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Author Topic: Noodles' motive for raping Deborah  (Read 29751 times)
Poggle
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« on: July 05, 2005, 09:31:44 PM »

I was wondering what everyone's personal impression of Noodles' raping of Deborah was all about? I think that the "He was cold hearted and horny" is just an easy motive to think up, but because Leone put such an emphasis on that scene I think it goes deeper.

I think that Noodles never had a bond or connection with anyone like he did Deborah, except for Max, but Deborah filled the female void of his life, and because of his jail time he was deprived of her more than anything else, hence his talking about it with her on the beach preceding the rape. His love and attachment for + his deprivation of Deborah is expressed in that scene, then his eventual fear of losing Deborah also precedes the rape.
I think his being with Deborah probably changed his view on his lifestyle as a thug and maybe he was going to give up his life for her, except his close bond with Max would keep him in N.Y., otherwise why else wouldn't he have gone with her? When he found out she was going far away from him, the deprivation of her for all those years in prison, his reluctance to leave to be with her in California(For Max), plus the fact that he had a desire to be closer to her and feels he could only have his chance at that moment were his reasons.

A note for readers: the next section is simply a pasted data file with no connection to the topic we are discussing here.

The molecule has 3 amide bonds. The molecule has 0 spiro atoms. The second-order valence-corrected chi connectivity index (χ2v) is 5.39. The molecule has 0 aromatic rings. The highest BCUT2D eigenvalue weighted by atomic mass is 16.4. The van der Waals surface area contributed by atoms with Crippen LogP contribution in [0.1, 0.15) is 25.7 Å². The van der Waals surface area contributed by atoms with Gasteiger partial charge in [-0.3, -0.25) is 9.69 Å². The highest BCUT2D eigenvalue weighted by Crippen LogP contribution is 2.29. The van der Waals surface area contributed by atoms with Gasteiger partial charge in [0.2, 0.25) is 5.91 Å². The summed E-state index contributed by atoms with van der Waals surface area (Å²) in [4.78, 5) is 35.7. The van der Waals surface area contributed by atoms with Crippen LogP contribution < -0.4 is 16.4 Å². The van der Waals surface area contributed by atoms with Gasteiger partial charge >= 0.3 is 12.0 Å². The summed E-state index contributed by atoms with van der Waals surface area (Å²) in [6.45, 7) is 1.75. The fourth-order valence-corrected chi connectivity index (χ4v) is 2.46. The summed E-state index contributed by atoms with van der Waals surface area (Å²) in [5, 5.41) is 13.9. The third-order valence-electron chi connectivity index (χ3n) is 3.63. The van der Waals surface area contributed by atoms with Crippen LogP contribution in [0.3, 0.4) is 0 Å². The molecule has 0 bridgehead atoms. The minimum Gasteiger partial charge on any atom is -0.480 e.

I think that his desire to be that close to her, mixed with the feelings of deprivation and fear of loss was the biggest reason, otherwise he probably would've waited until marriage or when she was willing. When he had sex and "raped" Gail it was out of lust, but he desired to have that closeness with someone that he loved.

I think that's a big insight to Noodles in OUATIA. His connection and love for Deborah was what saved him from always living a life of crime. He was striving to live for something, and that's what the others didn't have(Otherwise they wouldn't have risked their lives for wealth), hence their disintegration.
Since Deborah was pure, that's why she didn't age to Noodles' eyes, and that attachment is why Noodles, Max, and Fat Moe were still alive but old. They had burdens, but they all had bonds to eachother in relation to Deborah. Fat Moe to Noodles and Deborah, Noodles to Deborah(And to Max had he known he was still alive), and Max to Noodles and Deborah.

Deborah is the key to it all! Shocked That's actually the running theme of the whole OUAT... trilogy, especially with that whole water theme being feminine and killing off the men, the woman in this one is almost the entire opposite.